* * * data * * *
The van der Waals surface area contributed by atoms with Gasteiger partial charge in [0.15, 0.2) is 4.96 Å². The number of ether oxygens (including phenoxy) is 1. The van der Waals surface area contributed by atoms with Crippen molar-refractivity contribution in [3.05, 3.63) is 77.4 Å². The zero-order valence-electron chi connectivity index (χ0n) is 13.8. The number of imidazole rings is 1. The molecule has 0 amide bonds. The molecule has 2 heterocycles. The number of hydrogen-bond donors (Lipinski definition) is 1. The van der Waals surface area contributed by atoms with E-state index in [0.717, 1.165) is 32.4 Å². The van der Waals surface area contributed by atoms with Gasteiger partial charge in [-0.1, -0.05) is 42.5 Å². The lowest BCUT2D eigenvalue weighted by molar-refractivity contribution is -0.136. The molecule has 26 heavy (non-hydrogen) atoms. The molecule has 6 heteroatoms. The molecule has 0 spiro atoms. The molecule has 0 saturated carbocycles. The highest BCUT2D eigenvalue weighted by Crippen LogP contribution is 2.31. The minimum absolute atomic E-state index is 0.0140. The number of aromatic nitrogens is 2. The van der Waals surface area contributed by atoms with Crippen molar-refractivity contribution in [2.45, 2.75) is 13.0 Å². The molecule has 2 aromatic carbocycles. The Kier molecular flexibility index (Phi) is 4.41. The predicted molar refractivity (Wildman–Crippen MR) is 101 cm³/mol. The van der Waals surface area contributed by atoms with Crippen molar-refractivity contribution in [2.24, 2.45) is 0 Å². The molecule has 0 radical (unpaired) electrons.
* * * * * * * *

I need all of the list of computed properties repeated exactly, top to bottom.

The van der Waals surface area contributed by atoms with Gasteiger partial charge in [0.15, 0.2) is 4.96 Å². The number of ether oxygens (including phenoxy) is 1. The van der Waals surface area contributed by atoms with Crippen molar-refractivity contribution in [3.05, 3.63) is 77.4 Å². The zero-order valence-electron chi connectivity index (χ0n) is 13.8. The number of imidazole rings is 1. The molecule has 0 amide bonds. The molecule has 2 heterocycles. The number of hydrogen-bond donors (Lipinski definition) is 1. The van der Waals surface area contributed by atoms with E-state index in [0.717, 1.165) is 32.4 Å². The van der Waals surface area contributed by atoms with Gasteiger partial charge in [-0.1, -0.05) is 42.5 Å². The lowest BCUT2D eigenvalue weighted by molar-refractivity contribution is -0.136. The molecule has 26 heavy (non-hydrogen) atoms. The molecule has 6 heteroatoms. The molecule has 0 spiro atoms. The molecule has 0 saturated carbocycles. The highest BCUT2D eigenvalue weighted by Crippen LogP contribution is 2.31. The minimum absolute atomic E-state index is 0.0140. The number of aromatic nitrogens is 2. The van der Waals surface area contributed by atoms with Crippen molar-refractivity contribution in [2.45, 2.75) is 13.0 Å². The molecule has 2 aromatic carbocycles. The Kier molecular flexibility index (Phi) is 4.41. The predicted molar refractivity (Wildman–Crippen MR) is 101 cm³/mol. The van der Waals surface area contributed by atoms with Crippen molar-refractivity contribution in [2.24, 2.45) is 0 Å². The molecule has 0 radical (unpaired) electrons.